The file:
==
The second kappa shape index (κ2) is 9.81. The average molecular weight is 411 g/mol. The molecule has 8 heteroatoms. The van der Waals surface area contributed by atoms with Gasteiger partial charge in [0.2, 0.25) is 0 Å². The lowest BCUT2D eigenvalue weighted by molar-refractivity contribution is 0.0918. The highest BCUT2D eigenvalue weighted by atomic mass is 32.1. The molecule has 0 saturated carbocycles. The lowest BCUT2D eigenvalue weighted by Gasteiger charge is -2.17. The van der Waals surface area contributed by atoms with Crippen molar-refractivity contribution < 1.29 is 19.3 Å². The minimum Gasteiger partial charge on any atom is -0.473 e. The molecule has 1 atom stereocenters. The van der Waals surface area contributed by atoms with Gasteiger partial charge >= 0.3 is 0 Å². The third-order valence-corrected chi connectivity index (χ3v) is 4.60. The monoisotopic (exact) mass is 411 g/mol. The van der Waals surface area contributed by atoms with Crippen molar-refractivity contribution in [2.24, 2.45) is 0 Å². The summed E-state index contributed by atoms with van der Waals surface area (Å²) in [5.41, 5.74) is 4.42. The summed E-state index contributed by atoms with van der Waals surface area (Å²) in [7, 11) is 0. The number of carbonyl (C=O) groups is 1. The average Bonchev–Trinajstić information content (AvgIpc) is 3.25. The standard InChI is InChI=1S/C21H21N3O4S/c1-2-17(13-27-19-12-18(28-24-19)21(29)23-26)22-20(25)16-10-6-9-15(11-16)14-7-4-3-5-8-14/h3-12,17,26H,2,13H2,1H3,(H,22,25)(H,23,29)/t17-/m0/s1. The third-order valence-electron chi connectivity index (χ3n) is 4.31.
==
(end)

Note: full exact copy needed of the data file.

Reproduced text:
The second kappa shape index (κ2) is 9.81. The average molecular weight is 411 g/mol. The molecule has 8 heteroatoms. The van der Waals surface area contributed by atoms with Gasteiger partial charge in [0.2, 0.25) is 0 Å². The lowest BCUT2D eigenvalue weighted by molar-refractivity contribution is 0.0918. The highest BCUT2D eigenvalue weighted by atomic mass is 32.1. The molecule has 0 saturated carbocycles. The lowest BCUT2D eigenvalue weighted by Gasteiger charge is -2.17. The van der Waals surface area contributed by atoms with Crippen molar-refractivity contribution < 1.29 is 19.3 Å². The minimum Gasteiger partial charge on any atom is -0.473 e. The molecule has 1 atom stereocenters. The van der Waals surface area contributed by atoms with Gasteiger partial charge >= 0.3 is 0 Å². The third-order valence-corrected chi connectivity index (χ3v) is 4.60. The monoisotopic (exact) mass is 411 g/mol. The van der Waals surface area contributed by atoms with Crippen molar-refractivity contribution in [2.24, 2.45) is 0 Å². The summed E-state index contributed by atoms with van der Waals surface area (Å²) in [5.41, 5.74) is 4.42. The summed E-state index contributed by atoms with van der Waals surface area (Å²) in [7, 11) is 0. The number of carbonyl (C=O) groups is 1. The average Bonchev–Trinajstić information content (AvgIpc) is 3.25. The standard InChI is InChI=1S/C21H21N3O4S/c1-2-17(13-27-19-12-18(28-24-19)21(29)23-26)22-20(25)16-10-6-9-15(11-16)14-7-4-3-5-8-14/h3-12,17,26H,2,13H2,1H3,(H,22,25)(H,23,29)/t17-/m0/s1. The third-order valence-electron chi connectivity index (χ3n) is 4.31.